a very common complaint that causes many of us pain and continuing discomfort which certainly interferes with our quality of life.

What can one do about it? Is an operation the option?

The problem is caused by stomach contents flowing back into the esophagus creating a burning pain in the lower chest.
The backflow of gastric juice, bile, and other stomach content into the esophagus is frequent and can start occasionally already in early childhood. Sixty percent of the adult population will experience some type of Gastro-Esophageal Reflux Disease (GERD) within a 12 month period and 20 to 30 percent will have weekly symptoms.

Sometimes it can indicate the presence of a hiatal hernia. This is a condition in which the diaphragm does not close tightly enough around the gullet and a portion of the stomach protrudes upward into the chest.

The occasional acidity attack is harmless. Problems arise when the closure mechanism between the esophagus and the stomach does not work properly and the acid stomach content as well as bile can constantly attack the inner lining of the esophagus, it’s mucosa.

In this case, the burning pain behind the breast bone become chronic.

This not only decreases the quality of life to a large extent but can become outright dangerous: the chronically irritated esophageal mucosa can change into more acid resistant tissue called “Barrett mucosa” or “Barrett Esophagus.”  This happens in 10 – 15% of patients where the changed mucosa reduces the burning sensation and by doing so unfortunately makes the situation more dangerous as some of these patients will eventually develop cancer of the esophagus.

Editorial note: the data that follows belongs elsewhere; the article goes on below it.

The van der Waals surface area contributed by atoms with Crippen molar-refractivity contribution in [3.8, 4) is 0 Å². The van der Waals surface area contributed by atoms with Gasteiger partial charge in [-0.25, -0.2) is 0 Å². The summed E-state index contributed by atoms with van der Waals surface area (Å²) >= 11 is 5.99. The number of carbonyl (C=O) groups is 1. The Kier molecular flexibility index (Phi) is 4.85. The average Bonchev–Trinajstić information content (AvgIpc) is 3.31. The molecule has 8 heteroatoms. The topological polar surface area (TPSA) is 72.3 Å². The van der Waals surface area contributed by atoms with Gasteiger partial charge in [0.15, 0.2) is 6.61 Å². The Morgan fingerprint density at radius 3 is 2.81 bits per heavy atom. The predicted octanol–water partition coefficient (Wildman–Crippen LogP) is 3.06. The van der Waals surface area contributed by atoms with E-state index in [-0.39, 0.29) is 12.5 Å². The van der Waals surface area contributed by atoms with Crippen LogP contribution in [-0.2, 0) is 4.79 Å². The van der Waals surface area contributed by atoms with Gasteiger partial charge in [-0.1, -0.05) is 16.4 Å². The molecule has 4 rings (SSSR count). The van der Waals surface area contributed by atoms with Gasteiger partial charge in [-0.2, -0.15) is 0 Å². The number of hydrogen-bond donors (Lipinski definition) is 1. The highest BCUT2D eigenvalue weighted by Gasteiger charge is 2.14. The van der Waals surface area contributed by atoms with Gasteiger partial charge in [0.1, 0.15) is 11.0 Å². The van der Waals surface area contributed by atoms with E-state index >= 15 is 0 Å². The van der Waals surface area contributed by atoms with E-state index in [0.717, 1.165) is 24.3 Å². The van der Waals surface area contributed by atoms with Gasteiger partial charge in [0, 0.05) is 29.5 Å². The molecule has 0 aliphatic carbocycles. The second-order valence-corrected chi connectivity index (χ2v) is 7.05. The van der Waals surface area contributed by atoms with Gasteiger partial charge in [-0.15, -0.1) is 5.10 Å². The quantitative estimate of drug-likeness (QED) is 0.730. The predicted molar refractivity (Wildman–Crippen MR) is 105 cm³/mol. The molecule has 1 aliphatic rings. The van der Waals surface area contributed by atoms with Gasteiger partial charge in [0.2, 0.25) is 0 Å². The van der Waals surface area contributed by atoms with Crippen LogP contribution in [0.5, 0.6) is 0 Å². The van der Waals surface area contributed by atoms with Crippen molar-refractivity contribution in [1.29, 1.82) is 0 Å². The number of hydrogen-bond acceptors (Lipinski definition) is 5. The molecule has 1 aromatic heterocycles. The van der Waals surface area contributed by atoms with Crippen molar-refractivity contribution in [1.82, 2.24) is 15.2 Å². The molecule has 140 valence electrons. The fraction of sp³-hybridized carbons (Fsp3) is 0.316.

Most patients who suffer from chronic heartburn will “treat” themselves often with some self prescribed therapy. This unfortunately only suppresses the symptoms but can not change the basis of the problem i.e. that the closure mechanism does not work. Therefore gastric juice – although due to the medication less acid – as well as bile and food particles – still flow back into the gullet. Consequently the mucosal changes continue and the danger of developing a malignancy at some later stage remains.

But there is another aspect to the problem:  because the medication gives some kind of relief to the problem, patients take the medication which buffers the acidity or reduces the acid production in the stomach for a long time, often over years, sometimes even decades.  This can have serious side effects, it can cause the mucosa to recede and infections become more frequent because the acidity, which kills the bacteria, is lacking.

Consequently all patients with chronic heartburn should have a check with a fiber-optic instrument  (esophago-gastro-duodenoscopy) for the cause of the symptoms and possible pathological changes. If the reason for the symptoms lies in insufficient closure at the entrance of the stomach perhaps in connection with a hiatal hernia, the therapy of choice could be the “laparoscopic fundoplication.”  In this operation a “cuff” is formed from the upper stomach and then put around the lower part of the gullet which will close the stomach properly and disallow any back flow. At the same time the hiatal hernia will be closed.

As the operation is done via the laparoscopic i.e. “key-hole” technique, there will be no large cut in the abdomen as in the past followed by a hospital stay of 7 – 10 days. Today only a few very small incisions are made and in most cases discharge from hospital is done on the 3rd postoperative day.
Yes, heartburn can be operated on. And surgery is a good and relatively easy option and solution for a permanent cure.

Can one operate on Heartburn ?Breast enlargement with own tissue